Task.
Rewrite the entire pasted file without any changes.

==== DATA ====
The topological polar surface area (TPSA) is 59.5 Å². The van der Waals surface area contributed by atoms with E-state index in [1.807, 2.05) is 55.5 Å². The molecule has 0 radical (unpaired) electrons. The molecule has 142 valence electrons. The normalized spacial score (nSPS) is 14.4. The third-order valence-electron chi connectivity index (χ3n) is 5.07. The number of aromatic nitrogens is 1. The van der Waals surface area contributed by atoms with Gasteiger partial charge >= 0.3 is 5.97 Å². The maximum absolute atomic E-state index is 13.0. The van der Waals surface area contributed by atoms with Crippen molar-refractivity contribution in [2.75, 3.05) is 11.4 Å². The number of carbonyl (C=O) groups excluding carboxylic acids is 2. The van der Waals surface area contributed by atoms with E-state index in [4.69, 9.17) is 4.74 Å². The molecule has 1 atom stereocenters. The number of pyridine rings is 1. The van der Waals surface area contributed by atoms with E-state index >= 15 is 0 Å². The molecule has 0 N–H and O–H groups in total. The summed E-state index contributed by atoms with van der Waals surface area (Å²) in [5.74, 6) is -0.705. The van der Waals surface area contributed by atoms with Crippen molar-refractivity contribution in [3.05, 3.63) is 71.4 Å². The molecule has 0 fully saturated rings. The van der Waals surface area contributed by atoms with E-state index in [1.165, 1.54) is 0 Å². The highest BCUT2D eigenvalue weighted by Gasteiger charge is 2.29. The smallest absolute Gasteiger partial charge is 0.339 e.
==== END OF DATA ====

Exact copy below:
The topological polar surface area (TPSA) is 59.5 Å². The van der Waals surface area contributed by atoms with E-state index in [1.807, 2.05) is 55.5 Å². The molecule has 0 radical (unpaired) electrons. The molecule has 142 valence electrons. The normalized spacial score (nSPS) is 14.4. The third-order valence-electron chi connectivity index (χ3n) is 5.07. The number of aromatic nitrogens is 1. The van der Waals surface area contributed by atoms with Gasteiger partial charge >= 0.3 is 5.97 Å². The maximum absolute atomic E-state index is 13.0. The van der Waals surface area contributed by atoms with Crippen molar-refractivity contribution in [2.75, 3.05) is 11.4 Å². The number of carbonyl (C=O) groups excluding carboxylic acids is 2. The van der Waals surface area contributed by atoms with E-state index in [4.69, 9.17) is 4.74 Å². The molecule has 1 atom stereocenters. The number of pyridine rings is 1. The van der Waals surface area contributed by atoms with E-state index >= 15 is 0 Å². The molecule has 0 N–H and O–H groups in total. The summed E-state index contributed by atoms with van der Waals surface area (Å²) in [5.74, 6) is -0.705. The van der Waals surface area contributed by atoms with Crippen molar-refractivity contribution in [3.05, 3.63) is 71.4 Å². The molecule has 0 fully saturated rings. The van der Waals surface area contributed by atoms with E-state index in [1.165, 1.54) is 0 Å². The highest BCUT2D eigenvalue weighted by Gasteiger charge is 2.29. The smallest absolute Gasteiger partial charge is 0.339 e.